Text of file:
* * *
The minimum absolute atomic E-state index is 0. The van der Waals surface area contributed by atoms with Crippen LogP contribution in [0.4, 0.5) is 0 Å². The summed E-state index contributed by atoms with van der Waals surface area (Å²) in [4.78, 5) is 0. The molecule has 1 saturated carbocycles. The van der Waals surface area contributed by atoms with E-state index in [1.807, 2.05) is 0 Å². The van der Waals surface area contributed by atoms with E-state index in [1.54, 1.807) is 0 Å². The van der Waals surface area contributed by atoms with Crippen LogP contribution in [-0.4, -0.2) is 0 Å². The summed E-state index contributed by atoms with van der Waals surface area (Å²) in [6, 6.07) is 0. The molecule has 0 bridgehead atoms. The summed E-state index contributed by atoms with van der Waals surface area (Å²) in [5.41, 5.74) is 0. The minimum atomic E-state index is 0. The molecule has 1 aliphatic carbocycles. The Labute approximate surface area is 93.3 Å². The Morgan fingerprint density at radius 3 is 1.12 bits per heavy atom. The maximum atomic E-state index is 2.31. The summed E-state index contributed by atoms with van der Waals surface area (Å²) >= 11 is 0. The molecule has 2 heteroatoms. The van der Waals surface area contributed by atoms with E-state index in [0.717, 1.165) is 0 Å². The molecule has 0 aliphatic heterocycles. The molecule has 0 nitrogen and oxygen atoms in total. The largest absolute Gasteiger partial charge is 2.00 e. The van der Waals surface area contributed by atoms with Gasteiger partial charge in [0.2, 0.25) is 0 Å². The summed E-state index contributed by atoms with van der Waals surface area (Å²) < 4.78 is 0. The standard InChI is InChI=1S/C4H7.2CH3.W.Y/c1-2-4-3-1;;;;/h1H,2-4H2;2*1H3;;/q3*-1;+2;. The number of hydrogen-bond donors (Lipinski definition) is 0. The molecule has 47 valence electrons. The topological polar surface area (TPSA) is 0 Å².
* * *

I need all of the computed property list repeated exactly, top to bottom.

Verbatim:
The minimum absolute atomic E-state index is 0. The van der Waals surface area contributed by atoms with Crippen LogP contribution in [0.4, 0.5) is 0 Å². The summed E-state index contributed by atoms with van der Waals surface area (Å²) in [4.78, 5) is 0. The molecule has 1 saturated carbocycles. The van der Waals surface area contributed by atoms with E-state index in [1.807, 2.05) is 0 Å². The van der Waals surface area contributed by atoms with E-state index in [1.54, 1.807) is 0 Å². The van der Waals surface area contributed by atoms with Crippen LogP contribution in [-0.4, -0.2) is 0 Å². The summed E-state index contributed by atoms with van der Waals surface area (Å²) in [6, 6.07) is 0. The molecule has 0 bridgehead atoms. The summed E-state index contributed by atoms with van der Waals surface area (Å²) in [5.41, 5.74) is 0. The minimum atomic E-state index is 0. The molecule has 1 aliphatic carbocycles. The Labute approximate surface area is 93.3 Å². The Morgan fingerprint density at radius 3 is 1.12 bits per heavy atom. The maximum atomic E-state index is 2.31. The summed E-state index contributed by atoms with van der Waals surface area (Å²) >= 11 is 0. The molecule has 2 heteroatoms. The van der Waals surface area contributed by atoms with E-state index in [0.717, 1.165) is 0 Å². The molecule has 0 aliphatic heterocycles. The molecule has 0 nitrogen and oxygen atoms in total. The largest absolute Gasteiger partial charge is 2.00 e. The van der Waals surface area contributed by atoms with Gasteiger partial charge in [0.2, 0.25) is 0 Å². The summed E-state index contributed by atoms with van der Waals surface area (Å²) < 4.78 is 0. The standard InChI is InChI=1S/C4H7.2CH3.W.Y/c1-2-4-3-1;;;;/h1H,2-4H2;2*1H3;;/q3*-1;+2;. The number of hydrogen-bond donors (Lipinski definition) is 0. The molecule has 47 valence electrons. The topological polar surface area (TPSA) is 0 Å².